Although the problems on the street are nothing even remotely close to the terrifying pedestrian conditions in the HarriOak neighborhood, residents and frequent visitors of the area know that cars can get going pretty fast along the stretch of Jackson between 17th and 15th, and it isn’t really a fun place to try to cross the street. Although there have been no reported pedestrian-vehicle collisions at the intersection over the last few years, there are plenty of close calls, and many residents worry that it’s only a matter of time until something like this happens:


(staged photo)

So the founders of the group started a petition to get a crosswalk marked at the intersection, and after roughly an hour’s worth of effort yielded 130 signatures, they submitted the petition and request for a crosswalk to the City.

The immediate response from the City’s transportation department to the request was that getting a crosswalk would be “unlikely,” since Federal regulations for pedestrian crossings require installation of new curb ramps, which would cost as much as $9,000 and reminding the petitioners that the US Department of Transportation notes that crosswalks “will not make crossing safer, nor necessarily result in more vehicles stopping for pedestrians.*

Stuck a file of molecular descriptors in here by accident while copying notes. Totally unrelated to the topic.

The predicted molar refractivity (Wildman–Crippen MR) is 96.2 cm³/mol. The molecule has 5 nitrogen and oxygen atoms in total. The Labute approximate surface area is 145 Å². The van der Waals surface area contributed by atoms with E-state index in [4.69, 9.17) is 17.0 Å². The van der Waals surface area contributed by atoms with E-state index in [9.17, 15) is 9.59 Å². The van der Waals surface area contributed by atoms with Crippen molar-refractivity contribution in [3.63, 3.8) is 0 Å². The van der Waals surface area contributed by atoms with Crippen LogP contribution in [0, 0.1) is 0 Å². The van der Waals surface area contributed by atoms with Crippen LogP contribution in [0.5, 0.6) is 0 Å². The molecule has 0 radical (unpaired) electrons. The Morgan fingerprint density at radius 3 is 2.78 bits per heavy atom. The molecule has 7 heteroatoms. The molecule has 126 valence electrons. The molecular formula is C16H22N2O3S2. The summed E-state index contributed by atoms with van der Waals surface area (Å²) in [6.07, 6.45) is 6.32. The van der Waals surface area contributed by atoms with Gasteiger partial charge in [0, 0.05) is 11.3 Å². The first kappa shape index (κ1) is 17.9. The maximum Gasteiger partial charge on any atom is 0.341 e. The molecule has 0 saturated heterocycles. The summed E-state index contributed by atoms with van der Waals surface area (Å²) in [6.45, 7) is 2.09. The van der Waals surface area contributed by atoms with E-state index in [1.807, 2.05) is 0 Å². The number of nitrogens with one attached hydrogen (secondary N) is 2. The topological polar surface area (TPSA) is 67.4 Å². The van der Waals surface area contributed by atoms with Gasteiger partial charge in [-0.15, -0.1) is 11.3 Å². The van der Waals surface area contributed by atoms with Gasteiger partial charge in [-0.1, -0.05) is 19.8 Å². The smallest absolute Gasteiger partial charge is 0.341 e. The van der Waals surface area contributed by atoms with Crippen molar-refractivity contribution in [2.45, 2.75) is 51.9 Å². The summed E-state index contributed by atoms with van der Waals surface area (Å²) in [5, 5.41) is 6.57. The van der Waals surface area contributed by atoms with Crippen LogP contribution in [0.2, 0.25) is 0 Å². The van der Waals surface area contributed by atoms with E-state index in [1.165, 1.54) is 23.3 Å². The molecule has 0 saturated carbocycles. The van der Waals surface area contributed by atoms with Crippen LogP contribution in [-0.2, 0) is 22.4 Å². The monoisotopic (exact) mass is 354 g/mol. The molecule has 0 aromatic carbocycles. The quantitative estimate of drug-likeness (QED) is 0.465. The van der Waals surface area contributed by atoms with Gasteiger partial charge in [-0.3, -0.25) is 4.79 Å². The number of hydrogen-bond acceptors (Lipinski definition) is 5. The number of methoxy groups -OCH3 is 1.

After six months of no further responses to calls and e-mails, a different transportation engineer finally informed the petitioner that the City was denying the crosswalk request, because:

Crosswalks are marked to guide pedestrians to use a preferred path. Between the two unmarked crosswalks crossing Jackson St at 15th Street, both crosswalks are equally visible to drivers. Therefore, there is no reason to guide pedestrian to use one but not the other.

Such logic may make a great deal of sense to traffic engineers, but not so much to people who just want to feel a little safer crossing the street. With no help forthcoming from the City, someone recently took matters into their own hands and dealt with the problem by buying a couple of buckets of paint and doing this:


(No, I don’t know who did it, and the petition organizer has assured me that it was not him.)

A guerrilla crosswalk is no doubt kind of cool, but it’s a sad reflection of the responsiveness of Oakland’s government to citizen needs when people are reduced to painting their own crosswalks on the street in the middle of the night.